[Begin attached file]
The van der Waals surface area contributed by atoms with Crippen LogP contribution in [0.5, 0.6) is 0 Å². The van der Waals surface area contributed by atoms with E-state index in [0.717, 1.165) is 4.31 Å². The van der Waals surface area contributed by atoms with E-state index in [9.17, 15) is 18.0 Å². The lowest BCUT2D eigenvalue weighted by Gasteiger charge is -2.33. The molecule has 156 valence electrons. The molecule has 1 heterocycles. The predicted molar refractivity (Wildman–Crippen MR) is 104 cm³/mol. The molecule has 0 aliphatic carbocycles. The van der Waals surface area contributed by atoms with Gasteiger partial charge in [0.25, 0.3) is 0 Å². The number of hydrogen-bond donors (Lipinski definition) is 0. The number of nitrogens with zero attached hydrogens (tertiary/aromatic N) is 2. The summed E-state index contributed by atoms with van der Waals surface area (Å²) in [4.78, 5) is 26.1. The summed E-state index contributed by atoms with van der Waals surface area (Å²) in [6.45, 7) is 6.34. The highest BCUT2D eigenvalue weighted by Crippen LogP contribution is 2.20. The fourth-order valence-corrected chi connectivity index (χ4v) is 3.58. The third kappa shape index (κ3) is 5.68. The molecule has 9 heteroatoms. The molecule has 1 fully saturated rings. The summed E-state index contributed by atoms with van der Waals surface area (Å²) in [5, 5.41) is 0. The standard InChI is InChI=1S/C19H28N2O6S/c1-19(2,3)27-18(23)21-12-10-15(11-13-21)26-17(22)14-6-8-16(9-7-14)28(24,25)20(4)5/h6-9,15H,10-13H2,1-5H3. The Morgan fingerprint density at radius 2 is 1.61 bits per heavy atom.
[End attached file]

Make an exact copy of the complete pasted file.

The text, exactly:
The van der Waals surface area contributed by atoms with Crippen LogP contribution in [0.5, 0.6) is 0 Å². The van der Waals surface area contributed by atoms with E-state index in [0.717, 1.165) is 4.31 Å². The van der Waals surface area contributed by atoms with E-state index in [9.17, 15) is 18.0 Å². The lowest BCUT2D eigenvalue weighted by Gasteiger charge is -2.33. The molecule has 156 valence electrons. The molecule has 1 heterocycles. The predicted molar refractivity (Wildman–Crippen MR) is 104 cm³/mol. The molecule has 0 aliphatic carbocycles. The van der Waals surface area contributed by atoms with Gasteiger partial charge in [0.25, 0.3) is 0 Å². The number of hydrogen-bond donors (Lipinski definition) is 0. The number of nitrogens with zero attached hydrogens (tertiary/aromatic N) is 2. The summed E-state index contributed by atoms with van der Waals surface area (Å²) in [4.78, 5) is 26.1. The summed E-state index contributed by atoms with van der Waals surface area (Å²) in [6.45, 7) is 6.34. The highest BCUT2D eigenvalue weighted by Crippen LogP contribution is 2.20. The fourth-order valence-corrected chi connectivity index (χ4v) is 3.58. The third kappa shape index (κ3) is 5.68. The molecule has 9 heteroatoms. The molecule has 1 fully saturated rings. The summed E-state index contributed by atoms with van der Waals surface area (Å²) in [5, 5.41) is 0. The standard InChI is InChI=1S/C19H28N2O6S/c1-19(2,3)27-18(23)21-12-10-15(11-13-21)26-17(22)14-6-8-16(9-7-14)28(24,25)20(4)5/h6-9,15H,10-13H2,1-5H3. The Morgan fingerprint density at radius 2 is 1.61 bits per heavy atom.